When you're having trouble making ends meet, any source of quick cash looks attractive. Pulling money from your retirement savings, however, comes with high costs -- both now and in the future.

A recent USA Today article reported that many workers are tapping into their 401(k) plan accounts to cover higher mortgage payments and other basic living expenses. Some participants have used 401(k) loans to get access to money -- and that type of loan is getting easier to access. Yet an increasing number of workers are simply taking money directly out of their retirement plans without any intention of paying it back.

Paying the price
In general, most 401(k) plans don't let you take money out while you're still working for your employer. Many plans, however, have provisions that let you make so-called hardship withdrawals for financial emergencies.

Yet these hardship withdrawals carry a steep price tag. When you take money out of your 401(k), you'll have to pay income taxes on it. In addition, the IRS imposes a 10% penalty. So if you're in the 25% tax bracket, taking $10,000 out of your plan would cost you an extra $3,500 in taxes and penalties.

Over the long run, these withdrawals have an even bigger cost: You lose the potential investment gains that come from compounding returns over time. Over 20 years at a 10% return, that $10,000 investment would grow to more than $67,000 -- money that's lost for good.

Lack of confidence
Despite the costs, hardship withdrawals are just one symptom of the difficulties employers face in getting workers to participate in retirement plans. Companies such as Deere (NYSE: DE), United Technologies (NYSE: UTX), and Kraft Foods (NYSE: KFT) have faced class-action lawsuits from employees over high plan fees. One company that participated in the Enron and WorldCom suits is reportedly looking into similar fee allegations in Wal-Mart's (NYSE: WMT) retirement plans.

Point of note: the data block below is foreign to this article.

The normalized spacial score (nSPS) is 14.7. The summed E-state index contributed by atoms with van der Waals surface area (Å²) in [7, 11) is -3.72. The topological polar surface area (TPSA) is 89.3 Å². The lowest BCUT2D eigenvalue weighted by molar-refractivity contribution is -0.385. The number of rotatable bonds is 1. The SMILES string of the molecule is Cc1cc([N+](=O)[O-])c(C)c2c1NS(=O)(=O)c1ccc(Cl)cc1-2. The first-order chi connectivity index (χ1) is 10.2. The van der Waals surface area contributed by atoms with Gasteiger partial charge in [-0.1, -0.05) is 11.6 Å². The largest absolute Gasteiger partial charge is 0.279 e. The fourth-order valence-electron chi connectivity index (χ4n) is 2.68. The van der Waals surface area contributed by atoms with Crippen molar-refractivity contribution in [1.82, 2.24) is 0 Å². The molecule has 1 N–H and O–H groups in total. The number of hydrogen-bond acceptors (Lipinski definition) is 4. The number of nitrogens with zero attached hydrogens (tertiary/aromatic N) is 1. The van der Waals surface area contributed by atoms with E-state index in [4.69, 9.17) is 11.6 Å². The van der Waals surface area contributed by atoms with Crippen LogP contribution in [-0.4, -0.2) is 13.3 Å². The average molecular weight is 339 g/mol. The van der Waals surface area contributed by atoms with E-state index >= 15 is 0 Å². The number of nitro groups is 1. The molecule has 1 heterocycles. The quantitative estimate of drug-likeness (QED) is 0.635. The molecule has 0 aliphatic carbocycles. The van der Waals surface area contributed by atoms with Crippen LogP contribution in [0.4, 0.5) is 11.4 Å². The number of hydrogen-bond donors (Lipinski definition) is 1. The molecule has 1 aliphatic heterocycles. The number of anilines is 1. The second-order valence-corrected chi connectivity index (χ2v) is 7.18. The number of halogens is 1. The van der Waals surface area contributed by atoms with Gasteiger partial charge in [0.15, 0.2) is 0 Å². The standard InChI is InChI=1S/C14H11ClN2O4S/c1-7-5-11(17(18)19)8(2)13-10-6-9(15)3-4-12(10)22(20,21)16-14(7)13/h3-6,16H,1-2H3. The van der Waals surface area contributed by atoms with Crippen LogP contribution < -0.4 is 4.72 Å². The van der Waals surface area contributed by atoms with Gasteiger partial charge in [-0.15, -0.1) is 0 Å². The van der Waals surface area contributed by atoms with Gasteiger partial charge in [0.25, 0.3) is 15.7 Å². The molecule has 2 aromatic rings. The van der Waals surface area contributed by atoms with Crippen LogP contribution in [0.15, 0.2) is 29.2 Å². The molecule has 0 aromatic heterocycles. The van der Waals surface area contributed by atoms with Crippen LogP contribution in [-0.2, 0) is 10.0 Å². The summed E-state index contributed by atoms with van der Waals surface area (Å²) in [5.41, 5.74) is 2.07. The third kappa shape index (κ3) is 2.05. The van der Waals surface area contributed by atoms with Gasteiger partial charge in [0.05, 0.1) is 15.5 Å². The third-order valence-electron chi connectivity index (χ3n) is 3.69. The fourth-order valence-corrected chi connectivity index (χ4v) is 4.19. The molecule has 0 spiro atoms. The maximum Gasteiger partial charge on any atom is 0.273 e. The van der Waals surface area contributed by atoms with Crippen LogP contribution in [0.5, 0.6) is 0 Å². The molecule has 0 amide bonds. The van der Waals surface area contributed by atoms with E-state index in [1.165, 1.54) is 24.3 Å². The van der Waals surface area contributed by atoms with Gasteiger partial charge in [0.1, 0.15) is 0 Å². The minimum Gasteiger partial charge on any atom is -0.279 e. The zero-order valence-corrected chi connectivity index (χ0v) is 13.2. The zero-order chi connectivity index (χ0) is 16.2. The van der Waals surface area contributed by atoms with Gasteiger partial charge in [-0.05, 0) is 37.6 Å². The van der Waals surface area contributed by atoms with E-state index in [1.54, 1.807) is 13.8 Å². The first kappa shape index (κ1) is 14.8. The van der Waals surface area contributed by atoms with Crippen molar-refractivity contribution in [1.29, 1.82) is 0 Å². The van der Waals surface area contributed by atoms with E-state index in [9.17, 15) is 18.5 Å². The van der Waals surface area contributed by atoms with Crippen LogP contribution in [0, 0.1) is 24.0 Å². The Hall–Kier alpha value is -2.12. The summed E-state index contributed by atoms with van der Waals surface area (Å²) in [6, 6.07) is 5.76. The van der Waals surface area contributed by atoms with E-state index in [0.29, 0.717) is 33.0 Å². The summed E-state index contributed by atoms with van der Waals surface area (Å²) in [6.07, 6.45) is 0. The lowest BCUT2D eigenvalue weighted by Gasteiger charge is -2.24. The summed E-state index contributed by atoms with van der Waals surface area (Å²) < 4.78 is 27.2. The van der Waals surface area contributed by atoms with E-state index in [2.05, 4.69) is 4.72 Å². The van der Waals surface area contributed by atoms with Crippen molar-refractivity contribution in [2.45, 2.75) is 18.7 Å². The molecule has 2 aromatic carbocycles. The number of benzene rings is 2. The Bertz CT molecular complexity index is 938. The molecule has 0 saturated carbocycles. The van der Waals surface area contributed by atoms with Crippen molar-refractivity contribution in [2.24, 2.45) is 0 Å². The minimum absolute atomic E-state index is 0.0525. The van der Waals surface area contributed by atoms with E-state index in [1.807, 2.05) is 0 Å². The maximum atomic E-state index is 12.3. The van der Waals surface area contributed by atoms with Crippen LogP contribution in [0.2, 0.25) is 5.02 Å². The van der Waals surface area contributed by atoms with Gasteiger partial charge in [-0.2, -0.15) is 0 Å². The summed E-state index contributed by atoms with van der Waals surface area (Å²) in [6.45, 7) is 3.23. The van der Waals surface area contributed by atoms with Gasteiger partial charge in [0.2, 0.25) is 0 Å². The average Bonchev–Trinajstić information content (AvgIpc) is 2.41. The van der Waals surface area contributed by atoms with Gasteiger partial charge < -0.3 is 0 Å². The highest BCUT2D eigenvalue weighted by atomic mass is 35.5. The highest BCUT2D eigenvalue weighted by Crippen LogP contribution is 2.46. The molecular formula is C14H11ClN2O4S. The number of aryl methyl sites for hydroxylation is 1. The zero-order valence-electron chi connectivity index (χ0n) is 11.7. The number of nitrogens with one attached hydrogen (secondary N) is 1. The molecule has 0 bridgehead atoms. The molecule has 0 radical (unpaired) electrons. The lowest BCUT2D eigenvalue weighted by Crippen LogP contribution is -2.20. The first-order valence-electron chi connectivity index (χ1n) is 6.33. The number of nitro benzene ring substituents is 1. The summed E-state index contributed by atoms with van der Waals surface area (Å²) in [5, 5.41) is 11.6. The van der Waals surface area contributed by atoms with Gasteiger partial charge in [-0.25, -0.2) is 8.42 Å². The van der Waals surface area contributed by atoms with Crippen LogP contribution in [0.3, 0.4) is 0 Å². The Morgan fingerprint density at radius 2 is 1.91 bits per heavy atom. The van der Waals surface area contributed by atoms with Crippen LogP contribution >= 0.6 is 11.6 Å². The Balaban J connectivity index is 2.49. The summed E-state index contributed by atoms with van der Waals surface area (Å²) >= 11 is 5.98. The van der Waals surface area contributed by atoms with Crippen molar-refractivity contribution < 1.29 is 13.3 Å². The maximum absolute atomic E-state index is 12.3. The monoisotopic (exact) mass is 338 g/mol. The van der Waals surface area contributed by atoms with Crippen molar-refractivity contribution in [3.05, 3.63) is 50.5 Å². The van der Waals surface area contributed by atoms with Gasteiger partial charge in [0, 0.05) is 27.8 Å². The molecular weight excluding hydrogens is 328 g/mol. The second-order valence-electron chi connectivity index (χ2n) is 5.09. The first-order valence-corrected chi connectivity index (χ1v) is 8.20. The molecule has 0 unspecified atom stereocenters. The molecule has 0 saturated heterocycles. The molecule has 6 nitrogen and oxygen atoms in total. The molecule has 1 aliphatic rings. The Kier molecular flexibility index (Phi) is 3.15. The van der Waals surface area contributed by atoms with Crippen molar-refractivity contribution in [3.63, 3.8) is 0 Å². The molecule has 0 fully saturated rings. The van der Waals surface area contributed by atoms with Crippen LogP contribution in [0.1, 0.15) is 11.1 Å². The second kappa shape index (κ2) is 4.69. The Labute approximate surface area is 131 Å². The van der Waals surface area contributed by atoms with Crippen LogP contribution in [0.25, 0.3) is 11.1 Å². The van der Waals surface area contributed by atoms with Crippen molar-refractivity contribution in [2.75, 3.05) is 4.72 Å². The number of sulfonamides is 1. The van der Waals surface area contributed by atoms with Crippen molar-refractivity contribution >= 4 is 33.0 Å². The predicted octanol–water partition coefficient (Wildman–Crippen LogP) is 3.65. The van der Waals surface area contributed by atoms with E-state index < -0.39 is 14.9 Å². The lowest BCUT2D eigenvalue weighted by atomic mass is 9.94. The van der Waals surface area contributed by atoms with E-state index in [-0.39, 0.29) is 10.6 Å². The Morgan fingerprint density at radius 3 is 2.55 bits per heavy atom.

In addition, when the stock market is struggling, workers who see their plan balances dropping want to take protective action -- even if it means paying taxes and penalties. Memories of Enron workers who had company stock in their 401(k) plans and lost everything in the company's demise are still fresh in people's minds. And law firms continually pursue companies whose shares are falling -- one firm, for example, has filed recent cases involving Citigroup (NYSE: C) and Merrill Lynch (NYSE: MER).

When you consider all of these black marks against 401(k) plans, it's not surprising to see workers giving up on them entirely. However, despite the problems many workers face in their 401(k) plans, they remain an essential tool for retirement savings. The combination of reducing current income tax, getting tax-deferred growth, and often getting company matching contributions is something you won't find with any other investment.

Don't make a big mistake
The worst part of taking hardship withdrawals from your 401(k) is that they're unlikely to solve fundamental problems with your finances. Without taking action to reduce expenses, many families that take 401(k) withdrawals are only delaying the inevitable. To make real progress with your finances, you have to address the underlying issue of spending more than you make. By doing that first, you may actually be able to avoid touching your retirement plan and thereby preserve your prospects for a comfortable retirement.

To learn more about saving for retirement when times are tough, read about:

To learn how to make the most of your employer retirement plan, take a look at our Rule Your Retirement newsletter service. Each month, you'll learn about investing strategies, tips on managing your expenses, and even ways to make the most of bad 401(k) choices. Take a look for 30 days with no obligation, and find out how to make the most of your retirement.

Fool contributor Dan Caplinger has made plenty of mistakes, but taking 401(k) withdrawals isn't one of them. He doesn't own shares of the companies mentioned in this article. Wal-Mart is an Inside Value recommendation. Kraft Foods is an Income Investor selection. The Fool's disclosure policy makes no mistake about our motivation.